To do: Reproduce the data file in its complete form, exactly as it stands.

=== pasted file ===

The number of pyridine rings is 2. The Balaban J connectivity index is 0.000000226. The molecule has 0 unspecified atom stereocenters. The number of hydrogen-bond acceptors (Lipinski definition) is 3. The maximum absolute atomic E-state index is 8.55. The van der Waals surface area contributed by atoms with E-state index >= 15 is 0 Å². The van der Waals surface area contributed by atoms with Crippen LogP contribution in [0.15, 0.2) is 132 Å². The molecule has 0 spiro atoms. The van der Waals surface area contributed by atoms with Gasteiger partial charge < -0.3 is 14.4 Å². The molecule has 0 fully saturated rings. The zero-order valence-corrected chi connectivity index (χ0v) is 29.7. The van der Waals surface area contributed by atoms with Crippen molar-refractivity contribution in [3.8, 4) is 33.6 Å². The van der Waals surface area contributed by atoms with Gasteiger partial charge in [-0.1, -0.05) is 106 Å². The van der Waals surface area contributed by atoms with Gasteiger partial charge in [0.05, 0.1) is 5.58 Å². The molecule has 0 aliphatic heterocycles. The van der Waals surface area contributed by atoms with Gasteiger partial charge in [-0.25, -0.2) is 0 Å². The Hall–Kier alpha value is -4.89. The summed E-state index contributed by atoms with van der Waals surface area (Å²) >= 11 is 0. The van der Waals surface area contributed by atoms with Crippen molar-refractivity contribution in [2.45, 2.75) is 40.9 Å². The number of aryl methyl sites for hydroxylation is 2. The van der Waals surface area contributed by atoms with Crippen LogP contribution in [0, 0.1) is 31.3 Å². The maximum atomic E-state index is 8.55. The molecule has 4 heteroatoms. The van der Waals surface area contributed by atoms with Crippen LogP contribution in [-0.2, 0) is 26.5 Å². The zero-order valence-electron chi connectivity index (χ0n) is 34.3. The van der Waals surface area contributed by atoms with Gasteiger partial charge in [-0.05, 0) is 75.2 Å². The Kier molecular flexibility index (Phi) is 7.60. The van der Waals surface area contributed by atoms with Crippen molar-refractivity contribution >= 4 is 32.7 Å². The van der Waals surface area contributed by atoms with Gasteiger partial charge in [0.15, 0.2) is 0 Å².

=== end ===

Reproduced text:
The number of pyridine rings is 2. The Balaban J connectivity index is 0.000000226. The molecule has 0 unspecified atom stereocenters. The number of hydrogen-bond acceptors (Lipinski definition) is 3. The maximum absolute atomic E-state index is 8.55. The van der Waals surface area contributed by atoms with E-state index >= 15 is 0 Å². The van der Waals surface area contributed by atoms with Crippen LogP contribution in [0.15, 0.2) is 132 Å². The molecule has 0 spiro atoms. The van der Waals surface area contributed by atoms with Gasteiger partial charge < -0.3 is 14.4 Å². The molecule has 0 fully saturated rings. The zero-order valence-corrected chi connectivity index (χ0v) is 29.7. The van der Waals surface area contributed by atoms with Crippen molar-refractivity contribution in [3.8, 4) is 33.6 Å². The van der Waals surface area contributed by atoms with Gasteiger partial charge in [-0.1, -0.05) is 106 Å². The van der Waals surface area contributed by atoms with Gasteiger partial charge in [0.05, 0.1) is 5.58 Å². The molecule has 0 aliphatic heterocycles. The van der Waals surface area contributed by atoms with Gasteiger partial charge in [-0.25, -0.2) is 0 Å². The Hall–Kier alpha value is -4.89. The summed E-state index contributed by atoms with van der Waals surface area (Å²) >= 11 is 0. The van der Waals surface area contributed by atoms with Crippen molar-refractivity contribution in [2.45, 2.75) is 40.9 Å². The number of aryl methyl sites for hydroxylation is 2. The van der Waals surface area contributed by atoms with Crippen LogP contribution in [0, 0.1) is 31.3 Å². The maximum atomic E-state index is 8.55. The molecule has 4 heteroatoms. The van der Waals surface area contributed by atoms with Crippen LogP contribution in [-0.2, 0) is 26.5 Å². The zero-order valence-electron chi connectivity index (χ0n) is 34.3. The van der Waals surface area contributed by atoms with Gasteiger partial charge in [-0.05, 0) is 75.2 Å². The Kier molecular flexibility index (Phi) is 7.60. The van der Waals surface area contributed by atoms with Crippen molar-refractivity contribution >= 4 is 32.7 Å². The van der Waals surface area contributed by atoms with Gasteiger partial charge in [0.15, 0.2) is 0 Å².